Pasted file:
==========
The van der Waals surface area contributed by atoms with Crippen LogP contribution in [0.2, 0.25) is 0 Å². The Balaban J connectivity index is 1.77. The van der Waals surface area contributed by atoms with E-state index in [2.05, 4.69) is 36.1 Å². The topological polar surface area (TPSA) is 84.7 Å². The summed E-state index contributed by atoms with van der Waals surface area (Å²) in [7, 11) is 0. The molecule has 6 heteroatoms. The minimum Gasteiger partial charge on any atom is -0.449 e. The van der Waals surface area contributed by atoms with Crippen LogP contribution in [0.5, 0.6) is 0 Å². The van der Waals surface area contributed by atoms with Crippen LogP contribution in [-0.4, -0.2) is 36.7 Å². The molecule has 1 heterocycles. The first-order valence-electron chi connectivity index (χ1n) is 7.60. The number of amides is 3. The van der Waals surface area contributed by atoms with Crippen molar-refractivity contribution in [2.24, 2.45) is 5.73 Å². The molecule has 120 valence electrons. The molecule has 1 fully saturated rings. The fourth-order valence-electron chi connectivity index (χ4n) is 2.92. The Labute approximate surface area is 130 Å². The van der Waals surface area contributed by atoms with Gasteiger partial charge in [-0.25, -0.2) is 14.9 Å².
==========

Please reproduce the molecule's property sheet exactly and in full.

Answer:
The van der Waals surface area contributed by atoms with Crippen LogP contribution in [0.2, 0.25) is 0 Å². The Balaban J connectivity index is 1.77. The van der Waals surface area contributed by atoms with E-state index in [2.05, 4.69) is 36.1 Å². The topological polar surface area (TPSA) is 84.7 Å². The summed E-state index contributed by atoms with van der Waals surface area (Å²) in [7, 11) is 0. The molecule has 6 heteroatoms. The minimum Gasteiger partial charge on any atom is -0.449 e. The van der Waals surface area contributed by atoms with Crippen LogP contribution in [0.5, 0.6) is 0 Å². The van der Waals surface area contributed by atoms with Crippen LogP contribution in [-0.4, -0.2) is 36.7 Å². The molecule has 1 heterocycles. The first-order valence-electron chi connectivity index (χ1n) is 7.60. The number of amides is 3. The van der Waals surface area contributed by atoms with Crippen molar-refractivity contribution in [2.24, 2.45) is 5.73 Å². The molecule has 120 valence electrons. The molecule has 1 fully saturated rings. The fourth-order valence-electron chi connectivity index (χ4n) is 2.92. The Labute approximate surface area is 130 Å². The van der Waals surface area contributed by atoms with Gasteiger partial charge in [-0.25, -0.2) is 14.9 Å².